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We have a resident Sparrowhawk

Posted by Miranda Hodgson on 02 Mar 2014 at 02:26 PM

It seems we have a resident sparrowhawk (Accipiter nisus). Regularly during the last couple of years, I have found the scatterings of feathers indicative of a sparrowhawk having plucked its prey in the garden. This morning’s breakfast bird appears to have been a white domestic pigeon (Columba livia).

We see a lot of white domestic pigeons here - these two were on nextdoor's roof


I didn’t see the kill itself, which is always rather grisly and not what you want to wake up to on a quiet Sunday morning. What I did see on looking out of the window was a partly plucked and eaten carcass under the Magnolia tree, but with no sparrowhawk in sight. Where the bird had gone or why, who can tell, but shortly afterwards it returned to its kill and started eating again, looking around after each beakful. Opening the window for a clearer shot was tricky if the sparrowhawk wasn’t to be scared away but, fortunately, it turned round for a few minutes and didn’t see.





Having finished with the torso, the sparrowhawk then plucked more feathers from the wings and started on those. After fifteen minutes or so, it stopped, appeared to come to a decision and suddenly took off, with the remains of the pigeon held in its talons. Good, that means we won’t have to dispose of it ourselves, though it would have added to the soil. I expect the sparrows and other birds will make use of the feathers when they come to make their nests.



 More feathers being plucked out


Watching that sparrowhawk was a gruesome but fascinating sight, for they are magnificent birds and extremely skilled hunters, agile even in thick undergrowth and capable of short bursts of up to 50 kph. The sparrowhawk in the garden this morning was a female, as shown by the colours on her legs and underside which have cream and brown banding, compared to the male’s orange-brown colouring. The female is also larger than the male and takes larger prey. The sparrowhawk I saw eating a goldfinch in 2012 was also a female and I wonder if it could the same bird or whether the Magnolia tree is simply a choice dining locale.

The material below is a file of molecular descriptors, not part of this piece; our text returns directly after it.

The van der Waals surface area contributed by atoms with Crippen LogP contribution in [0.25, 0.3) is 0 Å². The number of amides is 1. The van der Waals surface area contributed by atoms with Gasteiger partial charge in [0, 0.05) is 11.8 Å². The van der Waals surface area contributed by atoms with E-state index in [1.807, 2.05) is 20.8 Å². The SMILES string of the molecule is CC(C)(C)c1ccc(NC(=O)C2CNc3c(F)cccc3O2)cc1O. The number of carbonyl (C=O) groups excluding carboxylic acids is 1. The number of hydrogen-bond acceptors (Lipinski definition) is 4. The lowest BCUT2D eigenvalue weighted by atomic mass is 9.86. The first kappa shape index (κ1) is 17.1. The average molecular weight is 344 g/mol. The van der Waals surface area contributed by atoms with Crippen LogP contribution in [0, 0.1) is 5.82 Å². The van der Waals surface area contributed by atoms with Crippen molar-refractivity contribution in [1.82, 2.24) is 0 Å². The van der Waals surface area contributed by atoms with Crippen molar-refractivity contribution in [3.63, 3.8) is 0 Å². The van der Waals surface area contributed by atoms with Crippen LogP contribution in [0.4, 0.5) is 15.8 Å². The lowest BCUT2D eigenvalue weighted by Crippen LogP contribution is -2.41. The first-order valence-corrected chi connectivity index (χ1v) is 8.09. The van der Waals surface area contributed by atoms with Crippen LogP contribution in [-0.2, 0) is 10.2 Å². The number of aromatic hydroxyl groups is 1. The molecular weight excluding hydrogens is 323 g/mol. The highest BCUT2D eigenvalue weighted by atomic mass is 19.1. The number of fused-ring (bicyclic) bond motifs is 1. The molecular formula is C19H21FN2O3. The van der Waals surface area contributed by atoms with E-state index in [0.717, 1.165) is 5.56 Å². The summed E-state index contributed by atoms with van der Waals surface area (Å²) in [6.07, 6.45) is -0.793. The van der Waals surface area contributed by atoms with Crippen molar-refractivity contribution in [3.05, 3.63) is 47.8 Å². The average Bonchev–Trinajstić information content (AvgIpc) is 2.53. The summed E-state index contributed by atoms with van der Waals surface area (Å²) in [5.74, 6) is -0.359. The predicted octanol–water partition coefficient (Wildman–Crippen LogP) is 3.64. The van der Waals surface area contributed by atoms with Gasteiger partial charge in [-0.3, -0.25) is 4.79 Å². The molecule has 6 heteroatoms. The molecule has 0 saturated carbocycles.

Shortly before taking off with the remainder of the pigeon


A lot of people get upset about seeing sparrowhawks taking other birds and worry about the population of songbirds going down as a result. It’s worth remembering that these birds are opportunists and more likely to go for the easiest prey, birds that are slow, old, injured or weak. Something else to consider, as the RSPB points out, is that '...if songbird numbers increase, sparrowhawk numbers increase, and if songbird numbers go down, so do sparrowhawk numbers’. So if you do have a resident sparrowhawk, it’s because your garden sustains a variety of suitable wildlife, which is what we’re aiming for. ‘Nature red in tooth and claw’ is part of the equation.

'Who trusted God was love indeed
And love Creation's final law
Tho' Nature, red in tooth and claw
With ravine, shriek'd against his creed'
 Alfred Tennyson


Phot's-Moll said:

Great pictures, Miranda. I'd much rather see this than have to dispose of birds killed by cats (something I've had to do on several occasions)

on 02 Mar 2014 at 03:27 PM

Miranda Hodgson said:

I've also had to pick up many dead birds that have been killed by cats, Phot's, and much prefer to see the bird being eaten than left on the ground.

on 02 Mar 2014 at 04:01 PM


Miranda.  Great pics.  Great account.  Please don't misinterpret this, but.  Reading your blogs, i often say to myself.  Hey Mike.  It would be really graet to be able to meet and chat about gardening and wildlife.  I am a FLS, keeping it short.  Recorded under, Flora & Fauna.  I agree with you and Phot's.  Likewise in the same vein as the adventerous film crews etc.  Not always, what we see in the natural world is particularly nice, but this is creation.  Problems arise when mankind steps in.  Why can't we leave well alone.  Miranda.  Once again.  Great topic.  Much enjoyed and appreciated.

on 06 Mar 2014 at 12:21 AM

Miranda Hodgson said:

Thanks, Mike. I think I would need at least three lifetimes to meet with people and talk about all our shared interests. There is always something happening and so much to say about it all.

on 15 Mar 2014 at 04:59 PM